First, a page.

If you have an existing pipeline that already uses the BigQueryIO connector, then it will require fairly small modifications. But first, you need to make sure that the destination table follows the CDC prequisites outlined in the BigQuery documentation — meaning the table needs to have a primary key defined. It’s recommended that your table is also clustered on the same set of columns as the primary key.

Once the destination table is ready, the data can be streamed using the STORAGE_API_AT_LEAST_ONCE method. Here’s what a typical configuration looks like:


Let’s walk over each of the methods:

  • “withCreateDisposition” must always be CREATE_NEVER because currently the connector doesn’t support creating a new table with the primary key constraint if CREATE_IF_NEEDED disposition is used.

  • “withWriteDisposition” must always be WRITE_APPEND or WRITE_EMPTY. WRITE_TRUNCATE can’t be used because CDC-enabled tables don’t currently allow DML statements.

  • “withMethod” must always be STORAGE_API_AT_LEAST_ONCE. This is the requirement of streaming CDC upserts using the underlying BigQuery Storage Write API.

  • “withFormatFunction” must take in an element of the input PCollection and convert this element to a TableRow to be persisted.

  • “withRowMutationInformationFn” must take in an element of the input PCollection and return a RowMutationInformation object. This object has two attributes: mutation type and sequence number. Mutation type can be UPSERT or DELETE. The sequence number is provided to specify the ordering of the mutation relative to other mutations.

The semantics of the connector are fairly intuitive. Each incoming element should provide two types of information: the actual data fields for a particular data row in the table and the information about whether this is an upsert or delete operation for that row. The row identification is determined by the primary keys in the incoming data. The rows are inserted into BigQuery using Storage Write API and BigQuery applies the CDC logic to only return a single row per primary key.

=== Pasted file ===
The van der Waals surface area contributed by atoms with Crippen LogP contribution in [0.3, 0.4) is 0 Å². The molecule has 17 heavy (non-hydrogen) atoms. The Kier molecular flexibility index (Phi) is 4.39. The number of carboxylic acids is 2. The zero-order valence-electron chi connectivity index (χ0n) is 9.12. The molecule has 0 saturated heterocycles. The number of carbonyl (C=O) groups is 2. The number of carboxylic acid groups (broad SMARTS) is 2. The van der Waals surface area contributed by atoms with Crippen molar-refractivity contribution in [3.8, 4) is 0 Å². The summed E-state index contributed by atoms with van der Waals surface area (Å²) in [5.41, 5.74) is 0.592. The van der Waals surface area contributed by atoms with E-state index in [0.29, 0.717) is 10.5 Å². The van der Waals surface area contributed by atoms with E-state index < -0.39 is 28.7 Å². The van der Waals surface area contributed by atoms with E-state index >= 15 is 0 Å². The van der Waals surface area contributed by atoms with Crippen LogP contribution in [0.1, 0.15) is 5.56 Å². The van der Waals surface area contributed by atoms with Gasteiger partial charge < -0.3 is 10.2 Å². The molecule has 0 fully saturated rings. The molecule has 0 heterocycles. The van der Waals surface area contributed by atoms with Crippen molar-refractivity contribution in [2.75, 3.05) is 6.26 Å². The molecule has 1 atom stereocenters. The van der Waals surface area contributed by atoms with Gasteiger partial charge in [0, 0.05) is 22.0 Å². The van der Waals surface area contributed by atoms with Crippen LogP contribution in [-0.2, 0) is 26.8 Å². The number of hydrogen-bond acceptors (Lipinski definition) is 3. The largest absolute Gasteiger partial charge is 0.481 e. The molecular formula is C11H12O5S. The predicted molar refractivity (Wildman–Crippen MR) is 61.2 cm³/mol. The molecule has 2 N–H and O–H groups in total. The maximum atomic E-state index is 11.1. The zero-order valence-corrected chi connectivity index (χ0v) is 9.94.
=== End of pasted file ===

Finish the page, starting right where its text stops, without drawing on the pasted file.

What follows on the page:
The sequence number in the RowMutationInformation object is very important. To achieve maximum throughput, Apache Beam pipelines don’t guarantee ordered processing. And for high-volume pipelines with frequent updates for a particular key, it’s possible that the row inserts for a particular primary key may arrive out of sequence. Thus the sequence number is used by BigQuery to determine the latest change, and retains the record with the higher sequence number, regardless of the chronological insertion order. In our case, we used Spanner’s commit timestamp to generate the sequence number

There are additional nuances related to the data fields. Make sure that the source can provide a complete row of data in the upsert mode. This is because the connector currently doesn’t support partial upsert semantics where only the updated fields are provided. In our Spanner case we achieved this by using the “NEW_ROW” capture type. For the delete mode, the fields that constitute the primary key must be provided. The rest of the fields can be null, except the ones that are required fields in the database schema. You can set them to any values that will be valid for the defined schema, like we did here

Note that when using BigQueryIO’s STORAGE_API_AT_LEAST_ONCE method in a pipeline with the Dataflow streaming engine enabled, you can consider running the pipeline in the At Least-Once streaming mode if you don’t have other transforms that require exactly-once processing semantics. This can result in a faster and cheaper pipeline. 


We welcome you to try running CDC pipelines with Dataflow! We have many resources to help you get started:

  • Our Dataflow CDC templates (MySQL Spanner, or BigTable), which can get you up & started without having to write code

  • Our Beam documentation can help you if your use case requires business logic that is not met with Dataflow templates. We have a wide range of resources to help you get started on Beam.

  • Our BigQuery docs contains best practices for writing CDC pipelines to the Storage Write API

We look forward to seeing what you build on Dataflow!